“See no evil, hear no evil and speak no evil”. In tradition, these 3 wise monkeys mean to tell us to be of good mind, speech and action. Interestingly over time it became ‘turning a blind eye’ to the action of others doing things that were not quite right. Well, our thinking and values are further evolving, actually quicker in this rich technological age. But as people, have we become richer or poorer?

Lifestyles today gravitate a lot towards ‘self’. More and more we are exercising ‘personal rights’. ‘Self’ is winning the race to come first before community. When we look at the 3 monkeys, they too seem to have lost some wisdom. Maybe today’s monkeys are saying, “I don’t want to know, I don’t want to listen and I really don’t care”.

In the race to become rich according to the world, we sometimes embrace a culture of selfishness and allow the hands of the world to cover our eyes, ears and mouth to the promptings of a God who seem to be interfering with our desires with his conservative and traditional ways. We are richer today in self-dependence so much so that we think poorer to leave God behind.

Today’s second reading speaks of the rich “beautifully dressed and with a gold finger on” and the poor “in shabby clothes”. When we read it carefully, it is not a damning verdict on the materially rich but a warning against the discrimination of the poor. This particular rich man did not leave God behind otherwise he wouldn’t be appearing at the synagogue.

The poverty of the poor is obvious. They are shabby according to the world, materially poor in money and possessions. We must not be deceived into judgement and to discriminate against the poor. These days, we must also carefully watch our righteous self not to discriminate against the materially rich. For poverty according to God is the poverty of the spirit.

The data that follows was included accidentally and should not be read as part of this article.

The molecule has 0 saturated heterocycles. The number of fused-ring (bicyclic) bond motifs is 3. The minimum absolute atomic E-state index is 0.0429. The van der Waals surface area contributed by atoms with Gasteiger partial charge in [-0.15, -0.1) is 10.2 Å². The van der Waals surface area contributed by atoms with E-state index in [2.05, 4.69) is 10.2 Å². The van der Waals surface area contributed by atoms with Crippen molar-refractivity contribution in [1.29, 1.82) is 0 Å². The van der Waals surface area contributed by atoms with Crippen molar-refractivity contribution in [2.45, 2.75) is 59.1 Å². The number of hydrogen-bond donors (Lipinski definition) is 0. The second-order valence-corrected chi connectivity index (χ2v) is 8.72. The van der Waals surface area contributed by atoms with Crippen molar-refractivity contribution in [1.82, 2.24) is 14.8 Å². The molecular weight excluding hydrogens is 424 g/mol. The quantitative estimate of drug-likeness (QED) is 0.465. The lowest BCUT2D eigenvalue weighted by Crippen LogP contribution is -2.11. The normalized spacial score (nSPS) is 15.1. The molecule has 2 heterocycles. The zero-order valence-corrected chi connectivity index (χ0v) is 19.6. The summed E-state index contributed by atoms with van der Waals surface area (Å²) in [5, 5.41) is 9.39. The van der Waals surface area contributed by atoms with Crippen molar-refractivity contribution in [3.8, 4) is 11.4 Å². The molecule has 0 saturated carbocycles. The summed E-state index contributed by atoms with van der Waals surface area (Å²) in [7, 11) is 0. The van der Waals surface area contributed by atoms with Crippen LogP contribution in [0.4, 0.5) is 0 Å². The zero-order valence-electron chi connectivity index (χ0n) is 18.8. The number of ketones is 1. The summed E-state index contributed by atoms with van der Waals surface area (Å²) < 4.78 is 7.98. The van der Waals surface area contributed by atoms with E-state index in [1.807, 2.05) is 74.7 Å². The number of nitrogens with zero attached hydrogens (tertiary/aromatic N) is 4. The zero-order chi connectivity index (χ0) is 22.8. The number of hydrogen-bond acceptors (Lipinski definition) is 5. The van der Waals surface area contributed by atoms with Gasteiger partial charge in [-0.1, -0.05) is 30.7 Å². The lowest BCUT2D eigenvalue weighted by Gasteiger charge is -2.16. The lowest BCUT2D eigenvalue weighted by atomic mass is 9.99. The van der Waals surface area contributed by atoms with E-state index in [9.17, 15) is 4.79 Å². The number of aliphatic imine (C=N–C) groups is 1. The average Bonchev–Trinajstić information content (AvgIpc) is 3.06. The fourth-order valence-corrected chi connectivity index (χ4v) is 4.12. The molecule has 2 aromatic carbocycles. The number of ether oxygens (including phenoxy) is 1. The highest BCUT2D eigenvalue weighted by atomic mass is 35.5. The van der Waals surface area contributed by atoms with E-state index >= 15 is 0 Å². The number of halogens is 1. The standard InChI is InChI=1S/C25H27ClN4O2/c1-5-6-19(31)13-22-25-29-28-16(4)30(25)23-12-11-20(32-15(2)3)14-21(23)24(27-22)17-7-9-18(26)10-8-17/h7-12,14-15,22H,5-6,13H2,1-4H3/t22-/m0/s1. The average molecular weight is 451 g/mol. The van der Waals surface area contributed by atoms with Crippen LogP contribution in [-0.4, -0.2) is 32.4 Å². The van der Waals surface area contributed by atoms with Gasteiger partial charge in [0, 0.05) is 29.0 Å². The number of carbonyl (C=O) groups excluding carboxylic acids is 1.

Beneath every rich person’s beautiful clothing are also pockets of poverty. Every person, rich and poor alike, struggle with the challenges of daily life. We will experience poverty in love, happiness, fulfilment; poverty in losses, relationships and health. This is inevitable in our human world. It is in these pockets of poverty where God come to call. Those “who are poor according to the world that God chose, to be rich in faith and to be the heirs to the kingdom which he promised to those who love him”.

It is through challenges in life where we become richer in faith. We are called to go into the world of spiritual poverty to unclasp the hands of the material world that cover our eyes, ears and mouth taking away our dependence on God. We must not be afraid of losing what we have but to use whatever material richness to address this poverty of the spirit. When we race only for ‘self’, there will be no winners, rich or poor. We must not choose the way of the modern day monkey, “I don’t want to see, listen, do or care”.

“‘Courage! Do not be afraid. Look, your God is coming, he is coming to save you.’ Then the eyes of the blind shall be opened, the ears of the deaf unsealed, then the lame shall leap like a deer and the tongues of the dumb sing for joy”.

As people we must become richer. Christ want us to have this richness to live life through being poor in spirit. “Ephphatha, be opened”.

3 wise monkeys

23rd Sunday of Ordinary Time